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‘Tabi-tabi po’: Debunking Pinoy health ‘pamahiins’

by Jericho Zafra

TABI-TABI po, because you are about to be educated.

You know you are a Filipino raised by a superstitious family if you often hear the saying: “Wala namang mawawala kung susundin.”

Filipinos have been very superstitious. As a country colonized multiple times by the Spanish, American, and Japanese, Filipinos have been ingrained with a diverse set of cultures with an indecipherable number of superstitions.

Experts have already challenged these superstitions through the years as human civilization progressed. However, deep-seated beliefs have become the way of life of many, and it’s about time to discuss health superstitions that have no scientific basis.

Putting a short piece of saliva-saturated thread on the forehead can help you get rid of a hiccup.

Citing a Smart Parenting survey, Makati Medical Center said in a report that five out of 10 parents are still practicing this superstition. 

What causes hiccups?

According to Mayo Clinic, hiccups are caused by involuntary spasms of your diaphragm, which is the muscle that connects your chest to your belly and is essential for breathing. This involuntary spasm forces your vocal cords to close extremely briefly, producing the distinctive hiccup sound.

What should you do instead?

Makati Medical Center said in order to prevent hiccups, you can do the following: bite on a lemon slice, sip ice-cold water slowly and gently squeeze your nose as you swallow, or briefly hold your breath. 

By avoiding carbonated beverages, eating more slowly, and having smaller meals, you can also avoid having hiccups, it said.

Frog urine can cause warts

This pamahiin has been believed for ages already, and it is still frequently utilized by Filipino parents to keep their children away from frogs. The belief is that when a frog pees on a child, there is a huge chance that warts would develop on the affected area. 

Makati Med said in its report that this belief is also based on frogs having wart-like blemishes on their skin, and is why parents associate frogs with warts.

What causes warts? 

But warts are actually caused by viruses that produce an overproduction of keratin. Common warts are tiny, scraped skin growths that commonly appear on your hands or fingers. Common warts are scratchy to the touch and frequently have a pattern of small black dots, which are actually occluded blood vessels, it said.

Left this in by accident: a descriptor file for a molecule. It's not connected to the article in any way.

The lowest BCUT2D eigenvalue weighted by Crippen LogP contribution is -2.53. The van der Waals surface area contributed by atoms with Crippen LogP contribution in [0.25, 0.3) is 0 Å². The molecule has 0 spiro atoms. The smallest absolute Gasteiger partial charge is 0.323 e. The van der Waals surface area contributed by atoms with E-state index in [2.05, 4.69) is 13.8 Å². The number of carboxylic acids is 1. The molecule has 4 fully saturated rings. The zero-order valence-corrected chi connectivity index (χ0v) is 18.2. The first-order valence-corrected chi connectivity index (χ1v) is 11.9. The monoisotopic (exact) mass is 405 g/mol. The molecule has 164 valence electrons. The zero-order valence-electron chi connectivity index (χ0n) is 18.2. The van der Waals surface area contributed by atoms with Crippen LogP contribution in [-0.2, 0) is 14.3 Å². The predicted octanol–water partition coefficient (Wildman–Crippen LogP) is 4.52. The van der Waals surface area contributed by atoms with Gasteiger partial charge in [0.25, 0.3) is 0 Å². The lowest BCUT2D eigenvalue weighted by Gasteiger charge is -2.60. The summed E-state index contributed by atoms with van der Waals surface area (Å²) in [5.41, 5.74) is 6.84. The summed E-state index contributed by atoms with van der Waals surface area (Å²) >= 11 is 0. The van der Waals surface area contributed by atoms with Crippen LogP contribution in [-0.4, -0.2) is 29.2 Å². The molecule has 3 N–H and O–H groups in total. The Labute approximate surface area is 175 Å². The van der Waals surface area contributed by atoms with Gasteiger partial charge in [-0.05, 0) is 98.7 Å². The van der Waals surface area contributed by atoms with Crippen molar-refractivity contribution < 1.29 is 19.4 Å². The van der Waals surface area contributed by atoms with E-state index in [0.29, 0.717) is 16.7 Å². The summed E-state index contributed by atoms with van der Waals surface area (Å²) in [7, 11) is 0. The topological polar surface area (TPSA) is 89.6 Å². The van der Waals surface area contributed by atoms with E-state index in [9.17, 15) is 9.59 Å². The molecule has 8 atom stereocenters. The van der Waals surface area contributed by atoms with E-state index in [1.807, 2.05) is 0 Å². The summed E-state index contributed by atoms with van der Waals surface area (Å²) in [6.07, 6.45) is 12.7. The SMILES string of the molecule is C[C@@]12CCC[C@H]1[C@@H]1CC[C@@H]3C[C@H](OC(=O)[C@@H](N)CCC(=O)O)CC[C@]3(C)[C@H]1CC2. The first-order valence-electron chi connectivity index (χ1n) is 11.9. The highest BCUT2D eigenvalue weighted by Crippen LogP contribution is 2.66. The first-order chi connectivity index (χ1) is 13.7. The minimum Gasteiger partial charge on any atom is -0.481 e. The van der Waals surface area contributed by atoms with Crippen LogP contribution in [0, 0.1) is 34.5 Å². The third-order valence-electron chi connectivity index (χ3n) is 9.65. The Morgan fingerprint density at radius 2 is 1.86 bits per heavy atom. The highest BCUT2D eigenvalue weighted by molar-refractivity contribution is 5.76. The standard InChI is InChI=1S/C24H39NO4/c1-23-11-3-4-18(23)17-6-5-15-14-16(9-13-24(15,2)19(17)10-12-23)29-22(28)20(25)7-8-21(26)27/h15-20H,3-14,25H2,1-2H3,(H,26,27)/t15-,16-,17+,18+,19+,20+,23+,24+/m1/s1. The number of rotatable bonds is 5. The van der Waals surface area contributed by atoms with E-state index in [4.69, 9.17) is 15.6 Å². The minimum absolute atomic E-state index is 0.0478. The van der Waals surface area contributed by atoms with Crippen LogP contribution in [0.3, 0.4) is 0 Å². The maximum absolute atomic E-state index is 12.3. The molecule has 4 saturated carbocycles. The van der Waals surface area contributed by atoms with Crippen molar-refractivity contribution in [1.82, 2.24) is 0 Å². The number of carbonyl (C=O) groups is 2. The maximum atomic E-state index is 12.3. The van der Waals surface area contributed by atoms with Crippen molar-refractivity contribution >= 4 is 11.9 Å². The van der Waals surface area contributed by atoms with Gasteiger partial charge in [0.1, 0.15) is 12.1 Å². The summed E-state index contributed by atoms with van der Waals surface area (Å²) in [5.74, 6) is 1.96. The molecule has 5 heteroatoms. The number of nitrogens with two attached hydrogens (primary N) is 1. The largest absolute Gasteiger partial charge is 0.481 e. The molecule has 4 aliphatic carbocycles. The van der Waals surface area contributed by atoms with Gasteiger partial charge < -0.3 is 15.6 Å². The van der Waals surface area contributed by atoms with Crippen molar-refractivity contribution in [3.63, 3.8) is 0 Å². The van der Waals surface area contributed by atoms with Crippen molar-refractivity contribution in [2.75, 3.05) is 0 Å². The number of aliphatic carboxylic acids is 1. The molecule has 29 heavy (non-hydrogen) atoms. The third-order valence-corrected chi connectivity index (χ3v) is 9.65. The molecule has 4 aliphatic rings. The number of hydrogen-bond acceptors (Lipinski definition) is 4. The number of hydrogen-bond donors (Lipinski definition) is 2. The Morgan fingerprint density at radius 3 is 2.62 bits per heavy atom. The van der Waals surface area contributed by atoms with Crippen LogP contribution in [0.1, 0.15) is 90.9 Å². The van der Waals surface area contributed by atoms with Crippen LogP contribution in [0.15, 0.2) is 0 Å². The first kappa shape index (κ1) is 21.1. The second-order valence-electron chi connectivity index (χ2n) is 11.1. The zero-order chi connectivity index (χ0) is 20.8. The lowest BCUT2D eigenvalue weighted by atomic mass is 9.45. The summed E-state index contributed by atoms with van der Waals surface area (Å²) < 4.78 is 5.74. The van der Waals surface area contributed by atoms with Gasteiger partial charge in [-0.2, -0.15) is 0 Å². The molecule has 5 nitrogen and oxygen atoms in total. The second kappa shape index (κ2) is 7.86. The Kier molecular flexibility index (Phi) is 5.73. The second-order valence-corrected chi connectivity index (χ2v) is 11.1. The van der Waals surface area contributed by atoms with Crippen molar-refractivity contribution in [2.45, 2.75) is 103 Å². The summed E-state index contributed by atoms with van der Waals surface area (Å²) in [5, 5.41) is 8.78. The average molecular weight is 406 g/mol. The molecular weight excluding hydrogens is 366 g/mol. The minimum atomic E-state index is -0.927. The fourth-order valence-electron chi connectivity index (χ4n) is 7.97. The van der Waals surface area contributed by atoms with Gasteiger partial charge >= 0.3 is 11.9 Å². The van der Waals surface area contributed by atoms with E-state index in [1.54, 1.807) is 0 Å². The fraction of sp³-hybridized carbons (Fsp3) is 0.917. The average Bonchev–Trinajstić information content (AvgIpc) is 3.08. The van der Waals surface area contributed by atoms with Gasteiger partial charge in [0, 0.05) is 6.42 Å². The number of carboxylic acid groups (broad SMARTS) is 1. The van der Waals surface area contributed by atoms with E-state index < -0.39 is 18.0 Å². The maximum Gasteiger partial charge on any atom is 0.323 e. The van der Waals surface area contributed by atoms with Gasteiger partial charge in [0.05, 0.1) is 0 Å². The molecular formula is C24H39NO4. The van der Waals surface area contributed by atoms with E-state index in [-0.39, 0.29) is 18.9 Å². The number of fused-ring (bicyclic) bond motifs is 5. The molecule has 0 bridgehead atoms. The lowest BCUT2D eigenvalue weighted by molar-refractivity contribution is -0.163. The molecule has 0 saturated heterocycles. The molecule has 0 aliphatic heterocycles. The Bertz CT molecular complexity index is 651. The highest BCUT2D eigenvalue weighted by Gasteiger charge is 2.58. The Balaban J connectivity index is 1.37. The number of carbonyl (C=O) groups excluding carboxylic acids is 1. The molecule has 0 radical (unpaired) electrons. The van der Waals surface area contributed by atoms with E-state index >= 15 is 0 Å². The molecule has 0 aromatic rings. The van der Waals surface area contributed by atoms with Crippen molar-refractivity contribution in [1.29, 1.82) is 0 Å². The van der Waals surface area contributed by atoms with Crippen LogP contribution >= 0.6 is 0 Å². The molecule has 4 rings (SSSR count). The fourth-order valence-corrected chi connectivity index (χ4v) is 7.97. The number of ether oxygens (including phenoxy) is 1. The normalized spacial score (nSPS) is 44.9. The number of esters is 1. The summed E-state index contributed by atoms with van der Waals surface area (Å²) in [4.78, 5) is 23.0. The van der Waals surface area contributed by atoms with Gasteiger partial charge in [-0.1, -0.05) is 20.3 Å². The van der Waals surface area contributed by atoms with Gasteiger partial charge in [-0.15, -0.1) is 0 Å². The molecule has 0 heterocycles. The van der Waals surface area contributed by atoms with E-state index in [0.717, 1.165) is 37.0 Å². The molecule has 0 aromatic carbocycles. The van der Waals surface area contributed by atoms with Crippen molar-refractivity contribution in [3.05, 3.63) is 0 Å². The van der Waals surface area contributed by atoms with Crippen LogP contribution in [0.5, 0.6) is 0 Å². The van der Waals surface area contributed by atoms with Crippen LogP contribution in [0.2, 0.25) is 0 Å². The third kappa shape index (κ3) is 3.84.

How to prevent warts?

To lower your chance of developing common warts, Mayo Clinic advised the following: 

  • Avoid direct contact with warts. This includes your own warts.
  • Don’t pick at warts. Picking may spread the virus.
  • Don’t use the same emery board, pumice stone, or nail clipper on your warts as you use on your healthy skin and nails. Use a disposable emery board.
  • Don’t bite your fingernails. Warts occur more often in skin that has been broken. Nibbling the skin around your fingernails opens the door for the virus.
  • Groom with care. And avoid brushing, clipping, or shaving areas that have warts. If you must shave, use an electric razor.

A child’s height growth will be stunted if you step over them.

According to the report, a child’s development is influenced by a number of factors, including nutrition, socioeconomic situation, genes, sex, and hormones. Older generations frequently hold this pamahiin. However, there is no proof to support it.

What causes stunted growth?

Stepping over a child does not indicate that the child will be stunted. According to the World Health Organization, the primary reason behind stunting is a lack of nutrition and recurring infections or chronic illnesses that impair nutritional intake, absorption, or use.

How to avoid stunted growth?

The WHO said that to prevent children’s stunted growth, the primary way is to ensure they get appropriate nutrition, including vitamins and food rich in minerals. 

Aside from genetics, getting enough sleep and proper exercise are also crucial for height growth, according to the report.

Superstitious beliefs, particularly those concerning health, have been addressed over time as experts educate the public about their consequences. When superstitions rule health, more lives are endangered, so it is better to be educated than sorry.

It’s 2023. Stop resorting to superstitious remedies.



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